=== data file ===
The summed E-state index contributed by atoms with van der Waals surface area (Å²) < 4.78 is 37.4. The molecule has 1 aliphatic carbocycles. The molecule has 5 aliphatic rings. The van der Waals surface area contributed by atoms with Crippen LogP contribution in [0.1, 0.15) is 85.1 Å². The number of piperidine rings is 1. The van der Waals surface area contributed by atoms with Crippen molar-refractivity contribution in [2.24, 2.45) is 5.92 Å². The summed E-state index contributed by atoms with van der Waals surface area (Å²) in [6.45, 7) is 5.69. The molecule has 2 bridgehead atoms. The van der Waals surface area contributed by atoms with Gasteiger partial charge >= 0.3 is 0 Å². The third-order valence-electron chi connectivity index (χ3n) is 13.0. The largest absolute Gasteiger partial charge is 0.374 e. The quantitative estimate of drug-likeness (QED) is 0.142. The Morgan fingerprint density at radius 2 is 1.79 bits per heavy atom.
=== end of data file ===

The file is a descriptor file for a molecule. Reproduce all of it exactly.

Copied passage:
The summed E-state index contributed by atoms with van der Waals surface area (Å²) < 4.78 is 37.4. The molecule has 1 aliphatic carbocycles. The molecule has 5 aliphatic rings. The van der Waals surface area contributed by atoms with Crippen LogP contribution in [0.1, 0.15) is 85.1 Å². The number of piperidine rings is 1. The van der Waals surface area contributed by atoms with Crippen molar-refractivity contribution in [2.24, 2.45) is 5.92 Å². The summed E-state index contributed by atoms with van der Waals surface area (Å²) in [6.45, 7) is 5.69. The molecule has 2 bridgehead atoms. The van der Waals surface area contributed by atoms with Gasteiger partial charge >= 0.3 is 0 Å². The third-order valence-electron chi connectivity index (χ3n) is 13.0. The largest absolute Gasteiger partial charge is 0.374 e. The quantitative estimate of drug-likeness (QED) is 0.142. The Morgan fingerprint density at radius 2 is 1.79 bits per heavy atom.